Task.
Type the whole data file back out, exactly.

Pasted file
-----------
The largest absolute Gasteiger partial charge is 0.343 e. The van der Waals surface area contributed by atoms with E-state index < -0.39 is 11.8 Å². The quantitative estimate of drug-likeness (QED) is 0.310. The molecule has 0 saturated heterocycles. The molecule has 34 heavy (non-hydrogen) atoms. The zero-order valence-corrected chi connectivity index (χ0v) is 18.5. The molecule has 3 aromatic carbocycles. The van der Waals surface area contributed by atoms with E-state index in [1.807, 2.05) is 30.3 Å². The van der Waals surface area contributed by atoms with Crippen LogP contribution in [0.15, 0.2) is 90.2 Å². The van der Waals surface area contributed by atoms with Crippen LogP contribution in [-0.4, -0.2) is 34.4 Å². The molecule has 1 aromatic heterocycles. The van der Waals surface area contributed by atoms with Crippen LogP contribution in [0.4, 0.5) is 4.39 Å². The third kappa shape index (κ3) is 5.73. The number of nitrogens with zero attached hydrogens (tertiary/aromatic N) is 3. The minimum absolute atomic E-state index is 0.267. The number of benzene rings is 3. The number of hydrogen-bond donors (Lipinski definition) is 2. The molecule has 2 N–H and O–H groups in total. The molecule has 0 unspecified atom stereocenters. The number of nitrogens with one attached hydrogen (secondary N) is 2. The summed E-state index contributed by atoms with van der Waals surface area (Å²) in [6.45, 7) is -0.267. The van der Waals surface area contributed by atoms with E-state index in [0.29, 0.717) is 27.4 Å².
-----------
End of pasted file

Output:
The largest absolute Gasteiger partial charge is 0.343 e. The van der Waals surface area contributed by atoms with E-state index < -0.39 is 11.8 Å². The quantitative estimate of drug-likeness (QED) is 0.310. The molecule has 0 saturated heterocycles. The molecule has 34 heavy (non-hydrogen) atoms. The zero-order valence-corrected chi connectivity index (χ0v) is 18.5. The molecule has 3 aromatic carbocycles. The van der Waals surface area contributed by atoms with E-state index in [1.807, 2.05) is 30.3 Å². The van der Waals surface area contributed by atoms with Crippen LogP contribution in [0.15, 0.2) is 90.2 Å². The van der Waals surface area contributed by atoms with Crippen LogP contribution in [-0.4, -0.2) is 34.4 Å². The molecule has 1 aromatic heterocycles. The van der Waals surface area contributed by atoms with Crippen LogP contribution in [0.4, 0.5) is 4.39 Å². The third kappa shape index (κ3) is 5.73. The number of nitrogens with zero attached hydrogens (tertiary/aromatic N) is 3. The minimum absolute atomic E-state index is 0.267. The number of benzene rings is 3. The number of hydrogen-bond donors (Lipinski definition) is 2. The molecule has 2 N–H and O–H groups in total. The molecule has 0 unspecified atom stereocenters. The number of nitrogens with one attached hydrogen (secondary N) is 2. The summed E-state index contributed by atoms with van der Waals surface area (Å²) in [6.45, 7) is -0.267. The van der Waals surface area contributed by atoms with E-state index in [0.29, 0.717) is 27.4 Å².